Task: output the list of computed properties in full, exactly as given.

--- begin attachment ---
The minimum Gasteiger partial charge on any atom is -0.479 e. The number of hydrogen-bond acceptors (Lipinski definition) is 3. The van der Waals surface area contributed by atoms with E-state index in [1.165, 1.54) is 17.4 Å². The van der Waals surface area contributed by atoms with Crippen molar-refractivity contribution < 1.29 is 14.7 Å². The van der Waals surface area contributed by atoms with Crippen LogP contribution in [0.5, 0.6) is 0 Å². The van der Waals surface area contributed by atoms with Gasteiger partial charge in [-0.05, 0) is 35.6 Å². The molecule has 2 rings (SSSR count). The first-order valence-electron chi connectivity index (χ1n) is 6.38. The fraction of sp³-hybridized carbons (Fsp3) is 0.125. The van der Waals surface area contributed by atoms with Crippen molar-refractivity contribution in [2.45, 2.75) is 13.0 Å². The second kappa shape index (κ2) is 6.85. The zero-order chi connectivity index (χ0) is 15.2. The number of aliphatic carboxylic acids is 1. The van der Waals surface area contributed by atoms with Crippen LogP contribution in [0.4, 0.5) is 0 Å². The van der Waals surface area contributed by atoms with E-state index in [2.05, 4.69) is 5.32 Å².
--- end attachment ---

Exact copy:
The minimum Gasteiger partial charge on any atom is -0.479 e. The number of hydrogen-bond acceptors (Lipinski definition) is 3. The van der Waals surface area contributed by atoms with E-state index in [1.165, 1.54) is 17.4 Å². The van der Waals surface area contributed by atoms with Crippen molar-refractivity contribution < 1.29 is 14.7 Å². The van der Waals surface area contributed by atoms with Crippen LogP contribution in [0.5, 0.6) is 0 Å². The van der Waals surface area contributed by atoms with Gasteiger partial charge in [-0.05, 0) is 35.6 Å². The molecule has 2 rings (SSSR count). The first-order valence-electron chi connectivity index (χ1n) is 6.38. The fraction of sp³-hybridized carbons (Fsp3) is 0.125. The van der Waals surface area contributed by atoms with Crippen molar-refractivity contribution in [2.45, 2.75) is 13.0 Å². The second kappa shape index (κ2) is 6.85. The zero-order chi connectivity index (χ0) is 15.2. The number of aliphatic carboxylic acids is 1. The van der Waals surface area contributed by atoms with Crippen LogP contribution in [0.4, 0.5) is 0 Å². The van der Waals surface area contributed by atoms with E-state index in [2.05, 4.69) is 5.32 Å².